Last night I had the opportunity to attend a birthday party for a 100-year old. If you don’t think a centenarian can’t have a great time, think again! This party at the Museum of Flight was to celebrate W.G. Clark Construction Co.’s 100 years of service.
Bill Clark started the company in 1910, when steam shovels and horse drawn carriages were still part of a contractor’s fleet of machinery. In 1923, Bill moved the company to the building it still occupies in the South Lake Union area.
On its company website, W.G. Clark Construction has posted a history of the firm, with some great old photos. I encourage people to take a look (go to www.wgclark.com). A review of the history of this venerable and modern firm is to take a trip back into the history of the Northwest – think about Clark’s work on the Joshua Green Building in the 1910s, the old Kress store in Seattle in the 1940s, Pike Place Market rehabs in the 1970s, the Bailey-Boushay House and (my personal favorite) Issaquah’s Village Theater in the 1990s.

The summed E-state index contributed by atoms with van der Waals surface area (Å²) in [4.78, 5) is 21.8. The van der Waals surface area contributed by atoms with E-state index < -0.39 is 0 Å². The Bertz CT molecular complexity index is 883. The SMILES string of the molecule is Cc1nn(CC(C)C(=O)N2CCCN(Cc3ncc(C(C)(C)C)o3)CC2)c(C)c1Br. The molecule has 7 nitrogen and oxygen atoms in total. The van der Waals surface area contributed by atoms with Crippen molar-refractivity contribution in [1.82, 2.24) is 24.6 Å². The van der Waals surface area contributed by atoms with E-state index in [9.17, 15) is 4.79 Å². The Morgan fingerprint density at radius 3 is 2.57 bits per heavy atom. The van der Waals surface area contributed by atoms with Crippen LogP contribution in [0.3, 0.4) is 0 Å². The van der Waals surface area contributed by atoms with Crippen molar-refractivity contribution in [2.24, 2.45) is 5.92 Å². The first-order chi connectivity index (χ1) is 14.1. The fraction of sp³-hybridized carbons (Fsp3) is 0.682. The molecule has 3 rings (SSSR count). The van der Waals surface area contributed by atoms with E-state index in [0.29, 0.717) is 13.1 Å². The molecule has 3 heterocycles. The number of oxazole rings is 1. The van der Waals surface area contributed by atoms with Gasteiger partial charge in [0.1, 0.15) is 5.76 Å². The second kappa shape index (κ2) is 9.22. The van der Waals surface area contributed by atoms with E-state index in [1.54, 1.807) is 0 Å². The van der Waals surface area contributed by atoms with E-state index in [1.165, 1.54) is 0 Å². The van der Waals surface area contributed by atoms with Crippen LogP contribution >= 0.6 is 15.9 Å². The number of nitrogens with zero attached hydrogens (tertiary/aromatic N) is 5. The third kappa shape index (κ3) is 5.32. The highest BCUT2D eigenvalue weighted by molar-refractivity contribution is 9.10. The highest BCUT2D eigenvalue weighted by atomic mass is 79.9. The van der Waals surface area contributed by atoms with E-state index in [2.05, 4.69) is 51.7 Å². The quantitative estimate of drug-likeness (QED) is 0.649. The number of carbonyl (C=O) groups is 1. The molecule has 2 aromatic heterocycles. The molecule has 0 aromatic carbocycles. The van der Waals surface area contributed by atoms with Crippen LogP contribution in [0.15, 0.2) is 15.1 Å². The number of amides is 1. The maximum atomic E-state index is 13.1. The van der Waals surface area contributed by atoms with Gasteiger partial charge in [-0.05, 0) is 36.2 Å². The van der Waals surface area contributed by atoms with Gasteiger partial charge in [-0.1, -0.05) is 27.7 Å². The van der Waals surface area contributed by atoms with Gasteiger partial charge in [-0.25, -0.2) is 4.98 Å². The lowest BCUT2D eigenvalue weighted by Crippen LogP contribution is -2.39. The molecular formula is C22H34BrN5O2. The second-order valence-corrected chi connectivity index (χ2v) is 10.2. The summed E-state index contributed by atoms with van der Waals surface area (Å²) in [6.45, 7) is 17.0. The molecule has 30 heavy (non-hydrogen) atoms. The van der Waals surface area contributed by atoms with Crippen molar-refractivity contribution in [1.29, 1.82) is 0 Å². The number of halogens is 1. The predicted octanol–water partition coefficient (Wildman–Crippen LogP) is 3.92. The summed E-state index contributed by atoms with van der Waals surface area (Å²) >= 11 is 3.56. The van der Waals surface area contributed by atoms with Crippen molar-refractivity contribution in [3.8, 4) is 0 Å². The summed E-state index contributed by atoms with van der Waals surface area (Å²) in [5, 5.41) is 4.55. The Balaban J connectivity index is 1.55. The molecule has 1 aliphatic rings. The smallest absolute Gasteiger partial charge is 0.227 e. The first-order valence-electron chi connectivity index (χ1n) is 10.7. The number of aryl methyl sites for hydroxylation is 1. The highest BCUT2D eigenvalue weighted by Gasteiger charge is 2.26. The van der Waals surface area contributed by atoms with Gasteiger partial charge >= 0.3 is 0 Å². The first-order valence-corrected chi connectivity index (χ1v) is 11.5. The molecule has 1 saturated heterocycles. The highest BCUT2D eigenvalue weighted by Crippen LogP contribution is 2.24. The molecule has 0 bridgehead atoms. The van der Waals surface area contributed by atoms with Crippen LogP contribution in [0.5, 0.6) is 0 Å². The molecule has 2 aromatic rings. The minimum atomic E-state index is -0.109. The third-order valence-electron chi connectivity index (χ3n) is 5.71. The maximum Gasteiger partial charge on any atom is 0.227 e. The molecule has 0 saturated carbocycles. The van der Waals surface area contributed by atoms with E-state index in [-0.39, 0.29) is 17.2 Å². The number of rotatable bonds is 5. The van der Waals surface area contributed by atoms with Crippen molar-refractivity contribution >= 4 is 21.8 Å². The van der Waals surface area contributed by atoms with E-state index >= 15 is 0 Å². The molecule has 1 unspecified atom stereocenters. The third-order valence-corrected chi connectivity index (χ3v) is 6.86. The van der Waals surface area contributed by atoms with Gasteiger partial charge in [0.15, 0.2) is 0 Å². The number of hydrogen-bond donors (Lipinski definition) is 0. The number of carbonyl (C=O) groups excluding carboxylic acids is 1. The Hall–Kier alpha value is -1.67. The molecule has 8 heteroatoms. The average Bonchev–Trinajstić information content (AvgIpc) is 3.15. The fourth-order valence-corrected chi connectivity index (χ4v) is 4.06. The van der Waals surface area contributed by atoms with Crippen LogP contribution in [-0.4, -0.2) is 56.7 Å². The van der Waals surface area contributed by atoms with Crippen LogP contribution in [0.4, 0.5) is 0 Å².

Plus, the history of W.G. Clark Construction reflects the history of the Associated General Contractors, as three generations of Clarks have served as chapter president (Bill in 1941, Don in 1956, and Chris in 1988). From my review of the “wall of presidents” in AGC offices, I can see that three generations of leadership is unique. We’ve had a few father-and-son sets of presidents (Axel and Allan Osberg, Charles and Vince Wilder, to name two), but the Clarks have been the only three-generation family of AGC leaders.
Here’s to W.G. Clark’s first hundred years of great service and industry leadership!